Kami (神?) is the Japanese word for the divinity; the supreme being. It is also for the spirits, natural forces, and essence in the Shinto faith. Although the word is sometimes translated as "god" or "deity," some Shinto scholars argue that such a translation can cause a misunderstanding of the term. The wide variety of usage of the word can be compared to the Sanskrit Deva and the Hebrew Elohim, which also refer to God, gods, angels or spirits.

In some instances, such as Izanagi-no-Mikoto and Izanami-no-Mikoto, kami are personified deities, similar to the gods of ancient Greece or Rome. In other cases, such as those concerning the phenomenon of natural emanation, kami are the spirits dwelling in trees, or forces of nature.

Kami may, at its root, simply mean "spirit", or an aspect of spirituality. It is written with the kanji "神", Sino-Japanese reading shin or jin; in Chinese, the character is used to refer to various nature spirits of traditional Chinese religion, but not to the Taoist deities or the Supreme Being. An apparently cognate form, perhaps a loanword, occurs in the Ainu language as kamuy and refers to an animistic concept very similar to Japanese kami. Following the discovery of the Jōdai Tokushu Kanazukai it is now known that the medieval word kami (上) meaning "above" is a false cognate with the modern kami (神), and the etymology of "heavenly beings" is therefore incorrect. Shinto kami are located within the world and not above it. In fact, traditionally human beings like the Emperor could be kami. No need was felt to locate them beyond this world. In his Kojiki-den, Motoori Norinaga gave a definition of kami:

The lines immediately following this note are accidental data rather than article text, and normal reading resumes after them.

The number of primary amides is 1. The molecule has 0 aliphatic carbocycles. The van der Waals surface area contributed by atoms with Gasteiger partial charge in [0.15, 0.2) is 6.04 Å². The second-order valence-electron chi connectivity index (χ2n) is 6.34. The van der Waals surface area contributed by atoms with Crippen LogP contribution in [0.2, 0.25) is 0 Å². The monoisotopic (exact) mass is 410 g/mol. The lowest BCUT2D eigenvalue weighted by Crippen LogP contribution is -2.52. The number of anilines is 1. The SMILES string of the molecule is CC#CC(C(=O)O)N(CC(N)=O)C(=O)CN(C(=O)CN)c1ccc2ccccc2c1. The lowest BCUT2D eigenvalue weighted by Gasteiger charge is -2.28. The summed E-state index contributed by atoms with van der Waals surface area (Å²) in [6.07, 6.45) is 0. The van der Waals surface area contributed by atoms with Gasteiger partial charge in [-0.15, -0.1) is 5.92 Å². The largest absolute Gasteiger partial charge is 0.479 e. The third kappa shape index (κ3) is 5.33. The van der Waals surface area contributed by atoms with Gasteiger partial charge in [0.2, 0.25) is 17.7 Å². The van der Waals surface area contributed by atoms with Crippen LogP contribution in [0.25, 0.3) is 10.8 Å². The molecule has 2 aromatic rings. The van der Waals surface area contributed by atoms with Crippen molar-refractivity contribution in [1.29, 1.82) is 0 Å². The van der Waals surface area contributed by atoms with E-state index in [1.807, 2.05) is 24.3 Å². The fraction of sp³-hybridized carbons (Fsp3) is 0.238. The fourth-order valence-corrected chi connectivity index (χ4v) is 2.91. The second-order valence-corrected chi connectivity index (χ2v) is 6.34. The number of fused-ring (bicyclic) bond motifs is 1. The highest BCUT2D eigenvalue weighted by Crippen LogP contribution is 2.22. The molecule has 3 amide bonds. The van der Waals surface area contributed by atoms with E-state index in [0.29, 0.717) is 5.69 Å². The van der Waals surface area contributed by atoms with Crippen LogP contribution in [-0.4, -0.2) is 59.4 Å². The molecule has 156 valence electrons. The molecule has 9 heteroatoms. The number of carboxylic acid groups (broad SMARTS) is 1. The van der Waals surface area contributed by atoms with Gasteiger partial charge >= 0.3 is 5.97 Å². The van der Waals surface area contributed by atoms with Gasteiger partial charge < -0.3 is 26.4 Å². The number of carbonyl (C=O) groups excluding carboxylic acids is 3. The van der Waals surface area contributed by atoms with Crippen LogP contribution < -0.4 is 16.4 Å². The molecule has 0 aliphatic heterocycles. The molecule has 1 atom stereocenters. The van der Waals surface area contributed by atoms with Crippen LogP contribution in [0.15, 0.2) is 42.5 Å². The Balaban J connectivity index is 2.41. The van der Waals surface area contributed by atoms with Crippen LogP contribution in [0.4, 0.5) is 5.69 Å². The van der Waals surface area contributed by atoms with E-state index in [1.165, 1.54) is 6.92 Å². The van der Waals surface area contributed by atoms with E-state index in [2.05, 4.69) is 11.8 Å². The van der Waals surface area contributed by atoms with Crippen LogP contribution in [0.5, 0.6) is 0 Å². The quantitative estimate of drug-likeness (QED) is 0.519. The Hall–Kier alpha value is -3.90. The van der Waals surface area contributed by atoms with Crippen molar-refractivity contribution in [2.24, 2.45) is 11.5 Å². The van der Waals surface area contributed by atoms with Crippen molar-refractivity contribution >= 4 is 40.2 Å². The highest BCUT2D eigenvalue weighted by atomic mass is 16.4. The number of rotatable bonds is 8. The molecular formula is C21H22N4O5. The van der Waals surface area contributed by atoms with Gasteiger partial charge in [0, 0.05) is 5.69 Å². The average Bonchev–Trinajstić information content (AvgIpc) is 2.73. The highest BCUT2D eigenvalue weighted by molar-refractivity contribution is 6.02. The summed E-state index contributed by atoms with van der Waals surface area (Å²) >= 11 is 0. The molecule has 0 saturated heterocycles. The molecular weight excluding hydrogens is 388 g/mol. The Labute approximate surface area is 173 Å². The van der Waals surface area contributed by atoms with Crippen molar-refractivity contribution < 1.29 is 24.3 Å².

" any thing or phenomenon that produces the emotions of fear and awe, with no distinction between good and evil."

Because Japanese does not normally distinguish singular and plural in nouns, it is sometimes unclear whether kami refers to a single or multiple entities. When a singular concept is needed, "-kami" (神?) or "-kamisama" (神様?) is used as a suffix. It is often said that there are ya-o-yorozu no kami (八百万の神?, countless kami) in Japan. ("八百万" literally means eight million, but idiomatically it expresses "uncountably many" and "all around"—like many East Asian cultures, the Japanese often use the number 8, representing the cardinal and ordinal directions, to symbolize ubiquity.)

Similarly, gender is also not implied in the word kami, which can be used to refer to either male or female kami. The word "megami" (女神?), the use of female kami is a fairly new tradition.

Read more about KamiShinto Belief, Ceremonies and Festivals, Notable kami, In Popular Culture